Czechs abroad “running” campaign for postal voting rights

Photo: Chris Phan, CC BY-SA 3.0

Czechs abroad calling for the introduction of postal voting in their native country have launched a novel campaign. It involves tracking kilometres they have run or walked – and highlights the fact that for many visiting polling stations at diplomatic missions is highly impractical.

Earlier this year Czechs living overseas began a campaign entitled Actively for Postal Voting. It was launched on February 2, the Day of Czechs Abroad, and will run until October’s general elections in their native country.

It is just the fact that they cannot vote remotely in such polls that spurred the campaign, under which individuals track kilometers they have run or walked on apps, with the total recorded centrally. At present participants have racked up over 21,500 kilometres.

Marta McCabe has been living in America since the mid-2000s, heads a Czech and Slovak school in Chapel Hill, North Carolina – and is US coordinator for the We Want Postal Voting Initiative. She spoke to Czech Radio’s Jan Kaliba.

“I turn the app on when I go running or for a walk with my family or the dog. We’re trying to show politicians we’re interested in taking part in elections in the Czech Republic, and for that we’re willing to run long kilometres. It’s a long-distance run – postal voting has been discussed for several decades, and still hasn’t been passed.”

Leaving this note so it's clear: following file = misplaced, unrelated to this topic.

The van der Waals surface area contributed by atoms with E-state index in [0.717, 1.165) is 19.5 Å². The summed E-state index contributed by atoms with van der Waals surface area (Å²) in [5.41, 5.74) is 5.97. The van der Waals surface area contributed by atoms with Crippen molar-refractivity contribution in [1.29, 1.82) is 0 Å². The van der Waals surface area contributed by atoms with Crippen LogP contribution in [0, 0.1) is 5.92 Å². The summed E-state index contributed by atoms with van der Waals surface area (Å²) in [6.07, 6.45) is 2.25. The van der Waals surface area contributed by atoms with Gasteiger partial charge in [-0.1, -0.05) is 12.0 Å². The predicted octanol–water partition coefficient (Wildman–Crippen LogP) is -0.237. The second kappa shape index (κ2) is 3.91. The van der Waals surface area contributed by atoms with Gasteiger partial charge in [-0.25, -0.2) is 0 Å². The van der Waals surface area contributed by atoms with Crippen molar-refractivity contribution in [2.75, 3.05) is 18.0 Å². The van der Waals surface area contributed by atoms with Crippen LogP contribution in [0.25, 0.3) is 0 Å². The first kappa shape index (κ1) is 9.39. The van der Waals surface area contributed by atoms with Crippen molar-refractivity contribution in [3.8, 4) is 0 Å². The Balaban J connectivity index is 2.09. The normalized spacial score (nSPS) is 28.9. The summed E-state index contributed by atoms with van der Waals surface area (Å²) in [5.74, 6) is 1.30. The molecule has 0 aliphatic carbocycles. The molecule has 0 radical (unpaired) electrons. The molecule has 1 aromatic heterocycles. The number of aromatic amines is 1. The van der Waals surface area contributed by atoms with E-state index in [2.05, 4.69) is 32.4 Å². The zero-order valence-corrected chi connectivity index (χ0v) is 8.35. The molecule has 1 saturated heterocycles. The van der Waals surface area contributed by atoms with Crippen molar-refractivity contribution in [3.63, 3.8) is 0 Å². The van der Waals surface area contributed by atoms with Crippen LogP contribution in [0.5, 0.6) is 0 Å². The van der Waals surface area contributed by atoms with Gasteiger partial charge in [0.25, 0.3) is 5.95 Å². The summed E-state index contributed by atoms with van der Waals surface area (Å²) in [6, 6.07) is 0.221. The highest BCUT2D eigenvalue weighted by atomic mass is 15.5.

Marta McCabe,  photo: Jan Kaliba / Czech Radio

There are only four Czech diplomatic missions in the US where people like Marta McCabe can cast their ballots – and it would take her four days to walk to the nearest one, the Czech Embassy in Washington. Others like her have it even worse.

“For instance, from Texas it also means travelling to the embassy in Washington, DC. That’s around 2,000 kilometres, which means a Czech has to take time off work, organise childcare and probably book a hotel. It basically requires lots of time and cost. Especially when we’ve got to do it twice: to register, and then for the actual day of voting.”

Marta McCabe says the difficulty of voting for many Czechs living abroad makes them wonder whether they are valued at home.

“We feel that over the decades – actually since the Velvet Revolution – steps have not been taken to ensure we can actually use the right to vote. We have that right as citizens, but the opportunity to enforce it is so complicated that in practice it’s not really possible. It feels to us like the Czech Republic is not interested in the views not resident at the moment in the Czech Republic.”

Despite this perceived indifference, postal voting is likely to be discussed by lawmakers in Prague this week, when a third reading of a new electoral law takes place in Parliament.

However, government leaders ANO are against such a change at present and the concept is unlikely to be approved.